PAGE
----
Sometimes parents panic when their friend’s children are the same age or younger than their 3-year-old and have all been potty trained yet their child shows no interest in using the toilet. The parents become increasingly concerned when they learn that all of the 3-year-olds in their child’s class have mastered the potty while their child appears to be the only child in diapers.

      As previously stated, many kids start to show an interest in the potty around 2 years of age, research indicates that only 40 to 60 percent of children are actually fully potty trained by 36 months of age. Many parents will project that their child is fully potty trained when research indicates the numbers are lower than what is publicly presented. This can cause unnecessary concern for parents who think their child is behind the norm but is actually well within the normal range for most children. There is a wide range of what’s normal as children’s potty training path varies based on temperament, developmental readiness, interest, and even gender, explains Abigail Klemsz, M.D., a pediatrician at Riley Children's Health. Dr. Klemsz points out that each child has a unique potty training path and trains at different ages as all six of her children did.

Dr. Kiemesz gives the following cues to be aware of to determine that your child is ready to potty train if none of the following cues are present then do not try to force things and train too early or it’s going to be a long battle. Consider questions such as:

  • Does your child ask about the toilet?
  • Does he let you know when he’s going to pee or poop?
  • Is he able to stay dry for a couple of hours at a time?
  • Can he follow simple directions?
  • Can he pull up his pants (it’s okay if he needs help)?

If you answered, “yes” to most of these, your child is likely developmentally capable of getting the potty process started.

Stay positive

Dr. Klemsz states that regardless of the method you choose the process is dependent upon the child and their actions. The biggest job for the parent is to remain positive keep potty training fun and stress-free and ensure that it’s not a negative process.  Parents should give lots of positive reinforcement for success, such as hugs, praise, and toy trinkets. Make sure that kids associate using the potty with fun and pleasant experiences. When the inevitable accident occurs keep reactions neutral and do not make a big fuss or show signs that you are disappointed or in some way, your child has failed. Negative or unpleasant feelings the child might associate with the process can derail your child from the entire endeavor. The parent should be supportive and have an active role in the potty training efforts such as reading a book to your child while sitting on the potty waiting.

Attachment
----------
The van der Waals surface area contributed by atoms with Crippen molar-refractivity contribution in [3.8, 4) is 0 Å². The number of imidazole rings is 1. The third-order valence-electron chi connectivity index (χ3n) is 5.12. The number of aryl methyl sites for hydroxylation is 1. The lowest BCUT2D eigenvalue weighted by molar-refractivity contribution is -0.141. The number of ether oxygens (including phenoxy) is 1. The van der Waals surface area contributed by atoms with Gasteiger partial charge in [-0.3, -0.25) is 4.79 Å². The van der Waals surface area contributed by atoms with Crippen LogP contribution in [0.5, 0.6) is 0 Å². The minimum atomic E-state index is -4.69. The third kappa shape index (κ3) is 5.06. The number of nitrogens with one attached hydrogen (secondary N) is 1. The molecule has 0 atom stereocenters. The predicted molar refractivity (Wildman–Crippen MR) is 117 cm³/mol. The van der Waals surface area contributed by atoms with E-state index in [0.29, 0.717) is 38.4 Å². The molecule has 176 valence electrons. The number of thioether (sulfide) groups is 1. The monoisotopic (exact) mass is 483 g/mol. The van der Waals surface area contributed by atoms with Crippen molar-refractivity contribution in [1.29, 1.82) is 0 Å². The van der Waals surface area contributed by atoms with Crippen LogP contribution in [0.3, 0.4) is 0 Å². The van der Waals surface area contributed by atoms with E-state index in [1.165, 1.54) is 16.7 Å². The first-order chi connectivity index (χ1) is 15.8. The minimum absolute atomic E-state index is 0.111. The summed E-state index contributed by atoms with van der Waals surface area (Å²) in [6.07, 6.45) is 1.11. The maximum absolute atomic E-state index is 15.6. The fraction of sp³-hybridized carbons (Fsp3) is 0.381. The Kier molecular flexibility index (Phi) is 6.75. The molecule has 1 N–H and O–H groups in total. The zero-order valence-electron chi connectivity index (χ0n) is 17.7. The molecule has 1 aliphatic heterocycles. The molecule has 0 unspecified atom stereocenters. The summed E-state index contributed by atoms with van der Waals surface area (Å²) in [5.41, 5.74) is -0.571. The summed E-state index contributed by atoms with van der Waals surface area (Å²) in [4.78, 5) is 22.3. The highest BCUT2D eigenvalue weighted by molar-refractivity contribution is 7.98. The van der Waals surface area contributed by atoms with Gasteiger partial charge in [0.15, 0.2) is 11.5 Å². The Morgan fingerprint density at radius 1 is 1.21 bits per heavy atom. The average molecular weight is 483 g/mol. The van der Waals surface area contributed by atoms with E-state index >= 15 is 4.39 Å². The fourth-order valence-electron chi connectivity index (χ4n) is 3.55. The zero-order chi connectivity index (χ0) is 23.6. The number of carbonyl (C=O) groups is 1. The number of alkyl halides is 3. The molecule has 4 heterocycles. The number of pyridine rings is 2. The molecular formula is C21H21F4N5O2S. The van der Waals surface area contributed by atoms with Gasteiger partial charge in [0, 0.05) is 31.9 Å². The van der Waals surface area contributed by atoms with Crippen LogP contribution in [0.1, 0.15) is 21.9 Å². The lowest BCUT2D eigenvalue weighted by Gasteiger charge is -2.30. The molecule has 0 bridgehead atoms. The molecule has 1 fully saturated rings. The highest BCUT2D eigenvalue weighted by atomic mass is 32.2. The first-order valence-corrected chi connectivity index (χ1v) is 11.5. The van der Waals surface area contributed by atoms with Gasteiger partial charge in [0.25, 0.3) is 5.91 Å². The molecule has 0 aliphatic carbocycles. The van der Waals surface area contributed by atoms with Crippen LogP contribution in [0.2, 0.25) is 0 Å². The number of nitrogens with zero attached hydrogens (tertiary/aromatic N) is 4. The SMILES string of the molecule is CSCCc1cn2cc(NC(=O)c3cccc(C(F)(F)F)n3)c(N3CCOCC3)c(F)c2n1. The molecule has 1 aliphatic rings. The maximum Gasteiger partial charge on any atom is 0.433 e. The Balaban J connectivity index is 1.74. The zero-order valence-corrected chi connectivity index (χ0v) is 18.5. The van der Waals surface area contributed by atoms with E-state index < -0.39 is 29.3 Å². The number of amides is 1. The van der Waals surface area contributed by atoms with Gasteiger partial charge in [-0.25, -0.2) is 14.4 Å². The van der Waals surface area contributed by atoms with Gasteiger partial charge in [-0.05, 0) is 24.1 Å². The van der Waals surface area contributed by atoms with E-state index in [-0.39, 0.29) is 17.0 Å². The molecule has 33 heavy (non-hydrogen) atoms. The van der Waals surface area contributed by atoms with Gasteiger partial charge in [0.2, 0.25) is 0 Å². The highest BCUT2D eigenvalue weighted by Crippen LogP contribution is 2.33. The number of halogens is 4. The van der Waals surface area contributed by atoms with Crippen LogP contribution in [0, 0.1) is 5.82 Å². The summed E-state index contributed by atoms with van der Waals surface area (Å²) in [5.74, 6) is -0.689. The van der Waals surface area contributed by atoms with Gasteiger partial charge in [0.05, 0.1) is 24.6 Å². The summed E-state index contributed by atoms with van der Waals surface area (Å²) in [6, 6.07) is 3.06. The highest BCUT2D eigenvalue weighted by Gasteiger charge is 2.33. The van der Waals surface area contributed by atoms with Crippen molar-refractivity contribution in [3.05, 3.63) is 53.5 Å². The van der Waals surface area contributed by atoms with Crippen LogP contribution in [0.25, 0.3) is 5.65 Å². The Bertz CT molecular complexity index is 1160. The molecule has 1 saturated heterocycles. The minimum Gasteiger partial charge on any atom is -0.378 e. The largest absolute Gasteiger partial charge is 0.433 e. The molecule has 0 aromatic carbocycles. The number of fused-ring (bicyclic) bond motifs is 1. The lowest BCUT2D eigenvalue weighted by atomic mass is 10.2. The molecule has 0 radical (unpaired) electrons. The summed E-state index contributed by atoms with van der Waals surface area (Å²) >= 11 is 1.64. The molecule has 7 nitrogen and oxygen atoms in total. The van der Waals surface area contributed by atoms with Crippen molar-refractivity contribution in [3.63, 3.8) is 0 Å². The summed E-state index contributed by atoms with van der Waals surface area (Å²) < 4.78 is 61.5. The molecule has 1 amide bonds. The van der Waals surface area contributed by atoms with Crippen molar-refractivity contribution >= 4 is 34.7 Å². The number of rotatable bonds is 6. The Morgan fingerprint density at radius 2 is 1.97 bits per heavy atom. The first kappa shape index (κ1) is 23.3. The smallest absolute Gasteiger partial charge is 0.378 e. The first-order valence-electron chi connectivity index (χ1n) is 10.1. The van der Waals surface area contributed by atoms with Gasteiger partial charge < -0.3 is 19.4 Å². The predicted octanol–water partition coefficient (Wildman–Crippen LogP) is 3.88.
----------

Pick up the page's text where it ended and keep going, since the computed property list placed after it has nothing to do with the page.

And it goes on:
Still No Interest in the Potty at 36 months

What if, despite your 3-year-old’s developmental readiness, she wants nothing to do with the potty? “Make diaper changes very business-like,” says Dr. Klemsz. Whereas previously, diaper changes may have been a chance to connect and cuddle, it’s time to transition your behavior around going to the bathroom. “Dump poop in the toilet to give your child a signal that that’s where pee and poop go,” adds Dr. Klemsz. And if you haven’t done so already, let your child into the bathroom with you so she associates the toilet (not diapers) with going to the bathroom.

Work through fears

Pooping on the potty can be a scary concept for children. To combat the fear, show your child there is no danger versus just telling your child. “You can’t rationalize with a 3-year-old about this,” says Dr. Klemsz. Instead, put your child’s doll on the potty and demonstrate how she is okay with the activity. Or let your child see you on the potty and point out that you are just fine.

Keep things flowing

Beyond the common fear of pooping on the potty, children are simply not used to passing stool in a seated position, so it may be hard for them to get the hang of it. Help keep things flowing through your child’s system by giving him lots of fluids and fiber-filled fruits and vegetables. That should make the act of going to the bathroom easier. If you notice a significant change in your child’s normal pattern (say he used to poop once a day, and now he’s not pooping at all), talk with your pediatrician about constipation solutions. Your doctor may also want to see your child in order to make sure there is no other underlying issue. “Sometimes it just takes backing off on the training for a couple of days to get your child back on track,” says Dr. Klemsz. After all, stress about potty training can lead a child to hold it in, which can cause constipation, and ultimately pain when pooping.

Give it time

For parents who are concerned their child is late to use the potty, give it time.“You have to provide the structure, the potty or toilet, and the encouragement, but your kid has to want to do it,” says Dr. Klemsz. Remember that if there are a lot of stressors in your child’s life (like a recent move or a new sibling), it can make potty training tougher. But as long as you give potty training a fair shot, “for most kids, they’ll take to it somewhere between ages 3 and 4,” says Dr. Klemsz. In the meantime, she offers this sage advice: “Instead of looking at potty training as a chore, look at it as a chance to get to know your child better—how she learns and how she adjusts to stress. You’ll learn a lot about your child’s personality and the lessons you learn about your child during potty training will inform how you guide her through other challenges from then on.”